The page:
When Despicable Me came out back in 2010, it was a refreshing change of pace for animated fare. It made the concept of rooting for the villain appealing and multiplied the cute sidekick factor immeasurably by having hundreds of yellow, babbling, pill-shaped creatures called minions.
But any sequel worth its salt doesn’t just rely on the same formula; it takes the familiar and turns it on its head. Despicable Me 2 tries to do that by having Gru (Steve Carell) turn his back on his super-villain ways to be a domesticated dad to his three adopted daughters.
Sensing Gru might be in need of a change, the Anti-Villain League, led by Agents Silas (Steve Coogan) and Lucy (Kristen Wiig), recruits him to track down the latest super-villain, who could be hiding out in plain sight at the local mall.
Gru (Steve Carell) is forced into being an amateur private detective, a role he doesn’t wear well.
Right from the start, there’s a sense of reluctance on Gru’s part, something that carries over to the movie as a whole. In the first film, Gru took great glee in trying to one-up his fellow super-villain.
Here, though, he’s forced into being an amateur private detective, a role he doesn’t wear well. There’s no joy in his mission, either for him or the audience.
The other plot elements fail to inspire as well. It’s obvious that the filmmakers want to pair up Gru and Lucy romantically, but they push so hard that it feels like the worst arranged marriage in history. And Gru balking at his oldest daughter, Margo (Miranda Cosgrove), starting to date touches on every over-protective dad cliché in the book.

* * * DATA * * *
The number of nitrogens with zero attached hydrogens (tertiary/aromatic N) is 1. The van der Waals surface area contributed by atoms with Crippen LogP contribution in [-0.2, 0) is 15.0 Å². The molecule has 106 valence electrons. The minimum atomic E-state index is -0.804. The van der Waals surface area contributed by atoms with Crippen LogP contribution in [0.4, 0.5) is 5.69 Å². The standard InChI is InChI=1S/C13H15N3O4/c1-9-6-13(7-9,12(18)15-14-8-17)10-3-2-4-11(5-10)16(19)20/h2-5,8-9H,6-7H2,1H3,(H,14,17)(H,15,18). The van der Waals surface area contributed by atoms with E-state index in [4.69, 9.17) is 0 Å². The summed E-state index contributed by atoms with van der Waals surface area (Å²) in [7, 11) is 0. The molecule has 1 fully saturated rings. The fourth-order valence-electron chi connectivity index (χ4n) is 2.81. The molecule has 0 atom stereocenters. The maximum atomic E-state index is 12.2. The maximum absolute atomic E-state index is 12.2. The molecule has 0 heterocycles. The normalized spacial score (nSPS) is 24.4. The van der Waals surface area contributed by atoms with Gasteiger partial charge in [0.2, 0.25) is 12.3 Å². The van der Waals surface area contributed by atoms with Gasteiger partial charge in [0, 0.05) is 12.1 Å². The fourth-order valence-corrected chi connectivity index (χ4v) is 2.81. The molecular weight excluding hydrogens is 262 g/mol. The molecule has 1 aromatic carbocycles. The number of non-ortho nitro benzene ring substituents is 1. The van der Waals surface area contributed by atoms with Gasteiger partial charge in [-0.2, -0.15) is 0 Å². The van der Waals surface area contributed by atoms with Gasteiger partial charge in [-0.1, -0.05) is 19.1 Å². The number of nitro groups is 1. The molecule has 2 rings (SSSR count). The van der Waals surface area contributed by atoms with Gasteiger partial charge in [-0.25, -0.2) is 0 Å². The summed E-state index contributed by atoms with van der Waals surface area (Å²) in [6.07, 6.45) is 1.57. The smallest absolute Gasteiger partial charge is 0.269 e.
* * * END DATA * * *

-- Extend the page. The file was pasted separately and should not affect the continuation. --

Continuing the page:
The saving grace of the film is the presence of the minions, who never fail to elicit at least a chuckle with their never-ending arguments, pratfalls and general unruliness. But even they are used a bit too much, as if the filmmakers knew that the main plot was such a dud that they needed to insert minions into the story as much as minionly possible.
Aside from Carell as Gru, none of the voice actors make that much of an impact this time around. Wiig brings a bit of her Saturday Night Live wackiness to her role, but the character could’ve used more than that. Benjamin Bratt, a last-minute replacement for Al Pacino, plays the villain El Macho relatively well, but one wonders what kind of flair Pacino might have given the role.
The first Despicable Me took care to appeal both to kids and adults alike; Despicable Me 2, however, aims squarely at the kids. There’s nothing inherently wrong with that, but if you’re not in the target age range, it makes for a pretty dull experience.